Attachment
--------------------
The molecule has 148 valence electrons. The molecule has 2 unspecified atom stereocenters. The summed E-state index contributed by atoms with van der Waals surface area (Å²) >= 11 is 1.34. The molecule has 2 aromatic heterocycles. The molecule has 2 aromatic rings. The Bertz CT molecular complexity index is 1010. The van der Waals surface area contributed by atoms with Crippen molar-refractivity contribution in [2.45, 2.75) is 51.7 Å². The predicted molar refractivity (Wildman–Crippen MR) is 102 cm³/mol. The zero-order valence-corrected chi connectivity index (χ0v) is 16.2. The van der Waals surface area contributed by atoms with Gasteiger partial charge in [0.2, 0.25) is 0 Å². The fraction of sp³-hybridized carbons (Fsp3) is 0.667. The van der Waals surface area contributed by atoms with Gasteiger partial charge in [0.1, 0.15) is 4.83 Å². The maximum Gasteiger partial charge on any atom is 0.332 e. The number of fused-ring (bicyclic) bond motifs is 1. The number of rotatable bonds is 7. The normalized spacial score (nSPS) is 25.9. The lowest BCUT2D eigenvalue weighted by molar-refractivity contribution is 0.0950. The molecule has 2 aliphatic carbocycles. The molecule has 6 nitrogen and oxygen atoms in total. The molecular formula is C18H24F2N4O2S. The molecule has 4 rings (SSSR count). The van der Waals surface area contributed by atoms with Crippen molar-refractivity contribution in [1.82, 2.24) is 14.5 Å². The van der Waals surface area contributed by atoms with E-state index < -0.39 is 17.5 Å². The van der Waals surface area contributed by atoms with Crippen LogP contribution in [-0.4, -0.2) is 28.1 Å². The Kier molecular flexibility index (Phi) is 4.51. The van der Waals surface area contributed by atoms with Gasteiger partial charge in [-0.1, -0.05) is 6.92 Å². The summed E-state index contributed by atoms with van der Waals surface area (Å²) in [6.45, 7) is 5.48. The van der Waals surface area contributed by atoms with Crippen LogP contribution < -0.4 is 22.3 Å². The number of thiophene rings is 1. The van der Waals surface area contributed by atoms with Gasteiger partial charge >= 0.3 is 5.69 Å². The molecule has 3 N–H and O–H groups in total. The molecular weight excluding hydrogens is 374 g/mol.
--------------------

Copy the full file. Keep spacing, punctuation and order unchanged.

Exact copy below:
The molecule has 148 valence electrons. The molecule has 2 unspecified atom stereocenters. The summed E-state index contributed by atoms with van der Waals surface area (Å²) >= 11 is 1.34. The molecule has 2 aromatic heterocycles. The molecule has 2 aromatic rings. The Bertz CT molecular complexity index is 1010. The van der Waals surface area contributed by atoms with Crippen molar-refractivity contribution in [2.45, 2.75) is 51.7 Å². The predicted molar refractivity (Wildman–Crippen MR) is 102 cm³/mol. The zero-order valence-corrected chi connectivity index (χ0v) is 16.2. The van der Waals surface area contributed by atoms with Gasteiger partial charge in [0.2, 0.25) is 0 Å². The fraction of sp³-hybridized carbons (Fsp3) is 0.667. The van der Waals surface area contributed by atoms with Gasteiger partial charge in [0.1, 0.15) is 4.83 Å². The maximum Gasteiger partial charge on any atom is 0.332 e. The number of fused-ring (bicyclic) bond motifs is 1. The number of rotatable bonds is 7. The normalized spacial score (nSPS) is 25.9. The lowest BCUT2D eigenvalue weighted by molar-refractivity contribution is 0.0950. The molecule has 2 aliphatic carbocycles. The molecule has 6 nitrogen and oxygen atoms in total. The molecular formula is C18H24F2N4O2S. The molecule has 4 rings (SSSR count). The van der Waals surface area contributed by atoms with Crippen molar-refractivity contribution in [1.82, 2.24) is 14.5 Å². The van der Waals surface area contributed by atoms with E-state index < -0.39 is 17.5 Å². The van der Waals surface area contributed by atoms with Crippen LogP contribution in [-0.4, -0.2) is 28.1 Å². The Kier molecular flexibility index (Phi) is 4.51. The van der Waals surface area contributed by atoms with Gasteiger partial charge in [-0.1, -0.05) is 6.92 Å². The summed E-state index contributed by atoms with van der Waals surface area (Å²) in [6.45, 7) is 5.48. The van der Waals surface area contributed by atoms with Crippen LogP contribution < -0.4 is 22.3 Å². The number of thiophene rings is 1. The van der Waals surface area contributed by atoms with Gasteiger partial charge >= 0.3 is 5.69 Å². The molecule has 3 N–H and O–H groups in total. The molecular weight excluding hydrogens is 374 g/mol.